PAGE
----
Coming out against on-call scheduling practices is in vogue. After several media articles slammed the practice, cities began banning it entirely. Soon, significant pressure was placed on national retail brands to end this once-little-known scheduling policy.
“On-call” refers to when employers require open availability from the employee without offering a commitment of their own (pay or benefits). Employees either call in before their shift or wait to receive a call from their managers on whether or not they will work. Typically, this limbo time is unpaid. The reasons for ending such volatility seem clear, but what will fill the void is less certain.
Retail hasn’t just changed how people shop, it changed how people work.
When Tamara* was hired eight years ago she understood why she was scheduled for the showroom floor. A sales associate’s job was sales-driven and sales happened face-to-face. Tamara knew her job was to build relationships with customers, and luckily, her shifts gave her time to do that. Some loyal customers even planned their trips around days Tamara worked.
President Obama’s most recent executive order on paid sick leave is a “big idea” and as such, it’s become a big deal. But once the fanfare dies and the “big idea” is relegated to the corporate process, we will see that it was heavier on ideals than instruction.
According to the order, sick days will be earned, not simply awarded. Workers (at this time only those on federal contracts) will earn 1 hour of time off for every 30 hours they worked, with a cap at 7 days per year. This process seems straightforward, perhaps even fair.
When Netflix announced their unlimited paid family leave offering it appeared to represent a major shift in both public opinion and corporate policy. The media heralded it as a bond of trust, a new brand of flexibility, the future of better work-life balance…but is it really a good thing?
Products and services won’t sell themselves; they need people actively selling. Yet many sales strategies only include vague ideas or unspoken methods on how to manage the salespeople. Although technology like CRMs and automated marketing campaign software are commonly listed, very few sales plans describe any technology that can help manage the sales workforce.
There aren’t too many TED Talks that focus on workforce management issues, but this one on good scheduling is quite convincing. As Ton suggests, too few employers are implementing these practices at their organization. We believe this is due to lack of awareness. If you work in time and attendance or time and labor management, compensation, scheduling, absence and leave, payroll, etc. you know how difficult it can be to grab the attention of your leaders. Often times the solution is already there, waiting patiently in your WFM system to be discovered.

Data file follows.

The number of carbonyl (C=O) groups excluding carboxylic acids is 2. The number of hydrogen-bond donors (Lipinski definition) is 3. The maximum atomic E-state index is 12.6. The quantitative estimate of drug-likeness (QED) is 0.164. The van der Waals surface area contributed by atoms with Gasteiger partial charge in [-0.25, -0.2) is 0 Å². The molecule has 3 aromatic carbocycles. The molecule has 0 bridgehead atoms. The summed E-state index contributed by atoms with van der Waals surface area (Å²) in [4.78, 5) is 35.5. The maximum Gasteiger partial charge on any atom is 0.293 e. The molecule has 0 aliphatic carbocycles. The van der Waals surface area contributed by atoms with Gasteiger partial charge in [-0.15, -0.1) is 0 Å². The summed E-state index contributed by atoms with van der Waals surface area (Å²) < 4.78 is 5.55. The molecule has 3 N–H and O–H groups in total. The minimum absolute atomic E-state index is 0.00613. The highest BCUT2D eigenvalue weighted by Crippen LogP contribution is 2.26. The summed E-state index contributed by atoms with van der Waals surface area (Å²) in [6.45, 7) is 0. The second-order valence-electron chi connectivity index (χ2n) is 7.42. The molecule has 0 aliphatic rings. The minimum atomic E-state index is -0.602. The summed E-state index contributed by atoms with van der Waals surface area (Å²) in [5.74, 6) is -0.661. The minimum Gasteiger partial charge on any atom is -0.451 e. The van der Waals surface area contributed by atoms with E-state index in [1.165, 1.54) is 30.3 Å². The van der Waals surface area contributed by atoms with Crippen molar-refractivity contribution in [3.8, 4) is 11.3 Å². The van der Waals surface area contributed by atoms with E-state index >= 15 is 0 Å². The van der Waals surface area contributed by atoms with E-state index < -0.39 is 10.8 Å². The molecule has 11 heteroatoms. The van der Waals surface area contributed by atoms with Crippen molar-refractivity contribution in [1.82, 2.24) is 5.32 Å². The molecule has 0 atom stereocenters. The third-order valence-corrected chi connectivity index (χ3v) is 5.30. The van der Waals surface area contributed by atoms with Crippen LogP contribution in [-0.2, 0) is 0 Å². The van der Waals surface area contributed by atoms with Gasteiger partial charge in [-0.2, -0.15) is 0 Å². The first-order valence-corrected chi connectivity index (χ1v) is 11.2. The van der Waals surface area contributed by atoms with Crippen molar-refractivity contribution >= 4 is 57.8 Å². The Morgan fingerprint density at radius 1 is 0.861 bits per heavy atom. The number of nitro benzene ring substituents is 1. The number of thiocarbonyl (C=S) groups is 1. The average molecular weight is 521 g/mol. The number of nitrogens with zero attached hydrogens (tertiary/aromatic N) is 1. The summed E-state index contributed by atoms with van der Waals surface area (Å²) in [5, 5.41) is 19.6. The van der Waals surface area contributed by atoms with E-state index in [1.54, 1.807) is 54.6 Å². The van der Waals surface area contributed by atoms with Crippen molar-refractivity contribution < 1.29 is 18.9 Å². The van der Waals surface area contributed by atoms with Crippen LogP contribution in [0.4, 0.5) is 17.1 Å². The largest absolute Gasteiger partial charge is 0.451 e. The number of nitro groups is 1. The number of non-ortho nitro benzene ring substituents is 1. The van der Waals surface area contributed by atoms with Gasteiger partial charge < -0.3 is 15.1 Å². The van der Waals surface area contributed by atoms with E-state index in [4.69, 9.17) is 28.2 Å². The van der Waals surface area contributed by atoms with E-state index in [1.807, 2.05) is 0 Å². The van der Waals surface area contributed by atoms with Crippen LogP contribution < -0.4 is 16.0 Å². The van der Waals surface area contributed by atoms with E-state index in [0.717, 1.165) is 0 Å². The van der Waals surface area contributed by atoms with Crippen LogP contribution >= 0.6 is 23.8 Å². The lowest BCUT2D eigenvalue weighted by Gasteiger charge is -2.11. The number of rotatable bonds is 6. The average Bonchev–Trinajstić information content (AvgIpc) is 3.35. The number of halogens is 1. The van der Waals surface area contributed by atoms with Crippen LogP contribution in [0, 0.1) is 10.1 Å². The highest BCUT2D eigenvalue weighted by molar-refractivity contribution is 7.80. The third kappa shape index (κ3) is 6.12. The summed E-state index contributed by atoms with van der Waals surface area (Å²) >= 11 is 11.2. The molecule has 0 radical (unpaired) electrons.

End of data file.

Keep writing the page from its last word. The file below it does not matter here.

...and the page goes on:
WAM-Pros are the voices of the technology. They turn good ideas and good intentions about good jobs into sustainable realities.
Have you ever had what Ton calls a “good job”? Or have you been stuck with the opposite?
As a WAM-Pro, there are specific elements of the Department of Labor’s (DOL) proposed overtime changes that you will need to understand. So far, most articles have only reviewed the facts, but practitioners like you need more. We could ultimately see hundreds of effects as the ripples of regulation spread, but here are 10 critical ones to start with.
SYDNEY, AUSTRALIA—July 15, 2015. As businesses around the globe look for better ways to manage their workforce and control their labor costs, they will need more than just tools. They will need a standard of competency on how to use workforce management technology and apply best practice.
This week the Association for Workforce Asset Management (AWAM), designer of the Workforce Asset Management Professional (WAM-Pro®) Certification Program, and Presence of IT, a global leader in Workforce Management and HR/Payroll solutions, will partner on a project to create a workforce management certification program specially tailored to the needs of the Australian market. Subject matter experts and leaders will come from all corners of the continent to develop this program, the first of its kind in Australia.
And they said documentation was boring… Workforce lawsuits come in a variety of flavors, but most employers don’t anticipate that firing an employee for poor attendance can turn into a defamation claim. For example, although a manager states in his defense that he fired an employee for tardiness, the employee could contest that it was due to discrimination (sex, age, ethnicity, medical condition, etc.). Employers using workforce management systems could have some defense, however.
With the incessant chatter around preserving our talent, we forgot to retain their attention. A recent Gallup Poll states that in 2014 we only engaged about 3 in 10 people at work. The heart of the retention conversation certainly focuses on keeping top talent, but in practice, businesses base turnover metrics on the average, not the top percentile. So is it really about just keeping the talent we have, or is it more about better engaging those resources?